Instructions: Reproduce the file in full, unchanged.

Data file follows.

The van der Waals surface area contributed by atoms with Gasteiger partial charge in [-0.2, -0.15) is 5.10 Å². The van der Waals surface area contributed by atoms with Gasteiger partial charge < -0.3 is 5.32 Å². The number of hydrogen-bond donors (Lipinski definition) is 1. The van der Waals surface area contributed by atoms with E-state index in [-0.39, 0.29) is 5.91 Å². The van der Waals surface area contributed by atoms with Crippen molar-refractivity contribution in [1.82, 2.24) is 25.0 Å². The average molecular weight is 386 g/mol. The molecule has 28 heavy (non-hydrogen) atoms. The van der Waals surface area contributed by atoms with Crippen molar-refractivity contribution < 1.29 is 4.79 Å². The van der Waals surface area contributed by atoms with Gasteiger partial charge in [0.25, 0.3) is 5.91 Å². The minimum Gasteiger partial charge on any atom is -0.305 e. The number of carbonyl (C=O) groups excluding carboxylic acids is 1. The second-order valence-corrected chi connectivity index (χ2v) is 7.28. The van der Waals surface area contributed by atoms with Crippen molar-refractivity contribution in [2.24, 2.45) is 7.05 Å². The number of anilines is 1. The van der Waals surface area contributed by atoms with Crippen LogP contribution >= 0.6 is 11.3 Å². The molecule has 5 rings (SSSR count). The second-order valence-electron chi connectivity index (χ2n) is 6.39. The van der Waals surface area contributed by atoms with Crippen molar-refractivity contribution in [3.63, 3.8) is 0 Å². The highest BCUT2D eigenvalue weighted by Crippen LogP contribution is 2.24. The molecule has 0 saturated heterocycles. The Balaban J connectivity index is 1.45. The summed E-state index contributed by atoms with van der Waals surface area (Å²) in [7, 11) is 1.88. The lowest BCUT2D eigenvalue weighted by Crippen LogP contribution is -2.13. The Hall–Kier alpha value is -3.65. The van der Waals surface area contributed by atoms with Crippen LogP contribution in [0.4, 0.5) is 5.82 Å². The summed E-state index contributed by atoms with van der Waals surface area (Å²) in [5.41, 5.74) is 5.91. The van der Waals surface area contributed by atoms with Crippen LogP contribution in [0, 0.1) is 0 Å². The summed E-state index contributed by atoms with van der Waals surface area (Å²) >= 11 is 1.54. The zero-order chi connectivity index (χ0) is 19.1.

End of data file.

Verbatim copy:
The van der Waals surface area contributed by atoms with Gasteiger partial charge in [-0.2, -0.15) is 5.10 Å². The van der Waals surface area contributed by atoms with Gasteiger partial charge < -0.3 is 5.32 Å². The number of hydrogen-bond donors (Lipinski definition) is 1. The van der Waals surface area contributed by atoms with E-state index in [-0.39, 0.29) is 5.91 Å². The van der Waals surface area contributed by atoms with Crippen molar-refractivity contribution in [1.82, 2.24) is 25.0 Å². The average molecular weight is 386 g/mol. The molecule has 28 heavy (non-hydrogen) atoms. The van der Waals surface area contributed by atoms with Crippen molar-refractivity contribution < 1.29 is 4.79 Å². The van der Waals surface area contributed by atoms with Gasteiger partial charge in [0.25, 0.3) is 5.91 Å². The minimum Gasteiger partial charge on any atom is -0.305 e. The number of carbonyl (C=O) groups excluding carboxylic acids is 1. The second-order valence-corrected chi connectivity index (χ2v) is 7.28. The van der Waals surface area contributed by atoms with Crippen molar-refractivity contribution in [2.24, 2.45) is 7.05 Å². The number of anilines is 1. The van der Waals surface area contributed by atoms with Crippen LogP contribution >= 0.6 is 11.3 Å². The molecule has 5 rings (SSSR count). The second-order valence-electron chi connectivity index (χ2n) is 6.39. The van der Waals surface area contributed by atoms with Crippen molar-refractivity contribution in [3.63, 3.8) is 0 Å². The highest BCUT2D eigenvalue weighted by Crippen LogP contribution is 2.24. The molecule has 0 saturated heterocycles. The Balaban J connectivity index is 1.45. The summed E-state index contributed by atoms with van der Waals surface area (Å²) in [7, 11) is 1.88. The lowest BCUT2D eigenvalue weighted by Crippen LogP contribution is -2.13. The Hall–Kier alpha value is -3.65. The van der Waals surface area contributed by atoms with Crippen LogP contribution in [0.4, 0.5) is 5.82 Å². The summed E-state index contributed by atoms with van der Waals surface area (Å²) in [5.41, 5.74) is 5.91. The van der Waals surface area contributed by atoms with Crippen LogP contribution in [0, 0.1) is 0 Å². The summed E-state index contributed by atoms with van der Waals surface area (Å²) >= 11 is 1.54. The zero-order chi connectivity index (χ0) is 19.1.